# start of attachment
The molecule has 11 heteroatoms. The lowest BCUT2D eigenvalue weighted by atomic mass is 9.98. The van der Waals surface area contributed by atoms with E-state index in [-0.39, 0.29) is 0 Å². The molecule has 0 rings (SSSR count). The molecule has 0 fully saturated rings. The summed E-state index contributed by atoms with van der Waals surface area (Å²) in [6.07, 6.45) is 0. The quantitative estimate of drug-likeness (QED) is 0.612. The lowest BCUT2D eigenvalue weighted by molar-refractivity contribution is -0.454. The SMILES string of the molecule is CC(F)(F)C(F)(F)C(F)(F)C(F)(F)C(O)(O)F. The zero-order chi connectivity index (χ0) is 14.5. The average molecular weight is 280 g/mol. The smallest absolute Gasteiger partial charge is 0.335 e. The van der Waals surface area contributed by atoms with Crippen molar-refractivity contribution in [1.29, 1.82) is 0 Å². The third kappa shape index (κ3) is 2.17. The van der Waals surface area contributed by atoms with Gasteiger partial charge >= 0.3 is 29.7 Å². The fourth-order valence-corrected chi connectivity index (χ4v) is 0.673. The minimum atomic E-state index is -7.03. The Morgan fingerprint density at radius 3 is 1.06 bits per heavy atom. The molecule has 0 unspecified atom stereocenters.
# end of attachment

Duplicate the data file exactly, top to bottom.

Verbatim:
The molecule has 11 heteroatoms. The lowest BCUT2D eigenvalue weighted by atomic mass is 9.98. The van der Waals surface area contributed by atoms with E-state index in [-0.39, 0.29) is 0 Å². The molecule has 0 rings (SSSR count). The molecule has 0 fully saturated rings. The summed E-state index contributed by atoms with van der Waals surface area (Å²) in [6.07, 6.45) is 0. The quantitative estimate of drug-likeness (QED) is 0.612. The lowest BCUT2D eigenvalue weighted by molar-refractivity contribution is -0.454. The SMILES string of the molecule is CC(F)(F)C(F)(F)C(F)(F)C(F)(F)C(O)(O)F. The zero-order chi connectivity index (χ0) is 14.5. The average molecular weight is 280 g/mol. The smallest absolute Gasteiger partial charge is 0.335 e. The van der Waals surface area contributed by atoms with Crippen molar-refractivity contribution in [1.29, 1.82) is 0 Å². The third kappa shape index (κ3) is 2.17. The van der Waals surface area contributed by atoms with Gasteiger partial charge >= 0.3 is 29.7 Å². The fourth-order valence-corrected chi connectivity index (χ4v) is 0.673. The minimum atomic E-state index is -7.03. The Morgan fingerprint density at radius 3 is 1.06 bits per heavy atom. The molecule has 0 unspecified atom stereocenters.